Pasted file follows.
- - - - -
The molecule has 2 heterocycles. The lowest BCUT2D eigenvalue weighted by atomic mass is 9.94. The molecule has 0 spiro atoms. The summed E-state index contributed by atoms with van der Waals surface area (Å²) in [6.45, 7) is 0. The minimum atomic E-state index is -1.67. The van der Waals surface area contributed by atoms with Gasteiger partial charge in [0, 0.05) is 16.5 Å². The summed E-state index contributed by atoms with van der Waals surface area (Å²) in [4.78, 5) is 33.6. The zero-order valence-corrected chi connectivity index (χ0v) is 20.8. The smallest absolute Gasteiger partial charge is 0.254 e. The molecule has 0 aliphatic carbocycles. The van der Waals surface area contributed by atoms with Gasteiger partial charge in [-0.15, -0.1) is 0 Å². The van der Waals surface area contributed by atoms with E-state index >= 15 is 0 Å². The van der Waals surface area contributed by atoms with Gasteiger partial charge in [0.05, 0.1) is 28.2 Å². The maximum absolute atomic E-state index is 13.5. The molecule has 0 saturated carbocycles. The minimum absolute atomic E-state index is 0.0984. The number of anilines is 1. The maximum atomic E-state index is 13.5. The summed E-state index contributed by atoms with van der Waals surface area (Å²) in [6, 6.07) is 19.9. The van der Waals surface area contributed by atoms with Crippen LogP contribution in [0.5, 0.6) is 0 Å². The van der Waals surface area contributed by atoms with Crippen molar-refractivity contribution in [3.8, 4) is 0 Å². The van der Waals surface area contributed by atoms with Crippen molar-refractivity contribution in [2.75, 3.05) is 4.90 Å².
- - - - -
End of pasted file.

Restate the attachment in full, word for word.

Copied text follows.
The molecule has 2 heterocycles. The lowest BCUT2D eigenvalue weighted by atomic mass is 9.94. The molecule has 0 spiro atoms. The summed E-state index contributed by atoms with van der Waals surface area (Å²) in [6.45, 7) is 0. The minimum atomic E-state index is -1.67. The van der Waals surface area contributed by atoms with Gasteiger partial charge in [0, 0.05) is 16.5 Å². The summed E-state index contributed by atoms with van der Waals surface area (Å²) in [4.78, 5) is 33.6. The zero-order valence-corrected chi connectivity index (χ0v) is 20.8. The smallest absolute Gasteiger partial charge is 0.254 e. The molecule has 0 aliphatic carbocycles. The van der Waals surface area contributed by atoms with Gasteiger partial charge in [-0.15, -0.1) is 0 Å². The van der Waals surface area contributed by atoms with E-state index >= 15 is 0 Å². The van der Waals surface area contributed by atoms with Gasteiger partial charge in [0.05, 0.1) is 28.2 Å². The maximum absolute atomic E-state index is 13.5. The molecule has 0 saturated carbocycles. The minimum absolute atomic E-state index is 0.0984. The number of anilines is 1. The maximum atomic E-state index is 13.5. The summed E-state index contributed by atoms with van der Waals surface area (Å²) in [6, 6.07) is 19.9. The van der Waals surface area contributed by atoms with Crippen LogP contribution in [0.5, 0.6) is 0 Å². The van der Waals surface area contributed by atoms with Crippen molar-refractivity contribution in [3.8, 4) is 0 Å². The van der Waals surface area contributed by atoms with Crippen molar-refractivity contribution in [2.75, 3.05) is 4.90 Å².